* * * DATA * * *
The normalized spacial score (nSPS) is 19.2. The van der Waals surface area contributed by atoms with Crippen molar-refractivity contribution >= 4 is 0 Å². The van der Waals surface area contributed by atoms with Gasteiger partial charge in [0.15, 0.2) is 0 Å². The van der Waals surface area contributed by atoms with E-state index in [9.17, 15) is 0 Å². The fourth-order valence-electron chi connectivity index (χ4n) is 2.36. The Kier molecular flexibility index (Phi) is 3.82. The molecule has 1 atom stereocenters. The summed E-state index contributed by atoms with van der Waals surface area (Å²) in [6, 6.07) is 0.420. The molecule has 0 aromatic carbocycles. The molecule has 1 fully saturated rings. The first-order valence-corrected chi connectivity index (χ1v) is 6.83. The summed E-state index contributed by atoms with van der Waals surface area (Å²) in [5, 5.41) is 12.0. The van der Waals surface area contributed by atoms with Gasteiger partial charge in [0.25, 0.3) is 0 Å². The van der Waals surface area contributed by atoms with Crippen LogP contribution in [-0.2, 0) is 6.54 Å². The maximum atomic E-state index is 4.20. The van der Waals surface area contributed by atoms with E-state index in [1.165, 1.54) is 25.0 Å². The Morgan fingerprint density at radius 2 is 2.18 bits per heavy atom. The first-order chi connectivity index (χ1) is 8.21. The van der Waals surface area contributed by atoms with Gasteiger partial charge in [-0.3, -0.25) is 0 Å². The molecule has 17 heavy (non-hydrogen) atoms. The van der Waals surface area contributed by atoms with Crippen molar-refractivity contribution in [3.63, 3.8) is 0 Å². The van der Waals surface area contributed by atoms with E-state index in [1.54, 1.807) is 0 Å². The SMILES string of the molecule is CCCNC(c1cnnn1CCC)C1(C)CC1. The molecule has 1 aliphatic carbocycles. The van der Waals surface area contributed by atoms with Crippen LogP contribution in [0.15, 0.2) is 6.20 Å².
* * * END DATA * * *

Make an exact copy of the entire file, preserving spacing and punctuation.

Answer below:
The normalized spacial score (nSPS) is 19.2. The van der Waals surface area contributed by atoms with Crippen molar-refractivity contribution >= 4 is 0 Å². The van der Waals surface area contributed by atoms with Gasteiger partial charge in [0.15, 0.2) is 0 Å². The van der Waals surface area contributed by atoms with E-state index in [9.17, 15) is 0 Å². The fourth-order valence-electron chi connectivity index (χ4n) is 2.36. The Kier molecular flexibility index (Phi) is 3.82. The molecule has 1 atom stereocenters. The summed E-state index contributed by atoms with van der Waals surface area (Å²) in [6, 6.07) is 0.420. The molecule has 0 aromatic carbocycles. The molecule has 1 fully saturated rings. The first-order valence-corrected chi connectivity index (χ1v) is 6.83. The summed E-state index contributed by atoms with van der Waals surface area (Å²) in [5, 5.41) is 12.0. The van der Waals surface area contributed by atoms with Gasteiger partial charge in [0.25, 0.3) is 0 Å². The van der Waals surface area contributed by atoms with Crippen LogP contribution in [-0.2, 0) is 6.54 Å². The maximum atomic E-state index is 4.20. The van der Waals surface area contributed by atoms with E-state index in [1.165, 1.54) is 25.0 Å². The Morgan fingerprint density at radius 2 is 2.18 bits per heavy atom. The first-order chi connectivity index (χ1) is 8.21. The van der Waals surface area contributed by atoms with Gasteiger partial charge in [-0.3, -0.25) is 0 Å². The molecule has 17 heavy (non-hydrogen) atoms. The van der Waals surface area contributed by atoms with Crippen molar-refractivity contribution in [3.63, 3.8) is 0 Å². The van der Waals surface area contributed by atoms with E-state index in [1.54, 1.807) is 0 Å². The SMILES string of the molecule is CCCNC(c1cnnn1CCC)C1(C)CC1. The molecule has 1 aliphatic carbocycles. The van der Waals surface area contributed by atoms with Crippen LogP contribution in [0.15, 0.2) is 6.20 Å².